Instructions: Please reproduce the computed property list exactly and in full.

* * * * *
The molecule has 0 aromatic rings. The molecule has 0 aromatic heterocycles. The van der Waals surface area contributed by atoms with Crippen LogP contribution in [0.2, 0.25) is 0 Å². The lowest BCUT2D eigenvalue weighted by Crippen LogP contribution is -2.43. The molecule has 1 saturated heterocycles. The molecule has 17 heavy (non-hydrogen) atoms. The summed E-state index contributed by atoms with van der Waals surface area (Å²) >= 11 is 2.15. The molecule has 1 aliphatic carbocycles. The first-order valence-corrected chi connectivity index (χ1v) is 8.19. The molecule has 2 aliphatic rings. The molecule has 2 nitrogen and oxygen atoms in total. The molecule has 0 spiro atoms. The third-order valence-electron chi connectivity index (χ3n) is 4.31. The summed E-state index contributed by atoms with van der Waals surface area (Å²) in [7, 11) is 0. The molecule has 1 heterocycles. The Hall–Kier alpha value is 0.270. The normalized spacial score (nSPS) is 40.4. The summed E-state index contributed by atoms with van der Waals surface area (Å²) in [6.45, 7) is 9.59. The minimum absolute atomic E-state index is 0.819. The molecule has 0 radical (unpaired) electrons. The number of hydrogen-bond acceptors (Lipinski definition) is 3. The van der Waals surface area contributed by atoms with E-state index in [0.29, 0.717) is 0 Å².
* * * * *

The molecule has 0 aromatic rings. The molecule has 0 aromatic heterocycles. The van der Waals surface area contributed by atoms with Crippen LogP contribution in [0.2, 0.25) is 0 Å². The lowest BCUT2D eigenvalue weighted by Crippen LogP contribution is -2.43. The molecule has 1 saturated heterocycles. The molecule has 17 heavy (non-hydrogen) atoms. The summed E-state index contributed by atoms with van der Waals surface area (Å²) >= 11 is 2.15. The molecule has 1 aliphatic carbocycles. The first-order valence-corrected chi connectivity index (χ1v) is 8.19. The molecule has 2 aliphatic rings. The molecule has 2 nitrogen and oxygen atoms in total. The molecule has 0 spiro atoms. The third-order valence-electron chi connectivity index (χ3n) is 4.31. The summed E-state index contributed by atoms with van der Waals surface area (Å²) in [7, 11) is 0. The molecule has 1 heterocycles. The Hall–Kier alpha value is 0.270. The normalized spacial score (nSPS) is 40.4. The summed E-state index contributed by atoms with van der Waals surface area (Å²) in [6.45, 7) is 9.59. The minimum absolute atomic E-state index is 0.819. The molecule has 0 radical (unpaired) electrons. The number of hydrogen-bond acceptors (Lipinski definition) is 3. The van der Waals surface area contributed by atoms with E-state index in [0.29, 0.717) is 0 Å².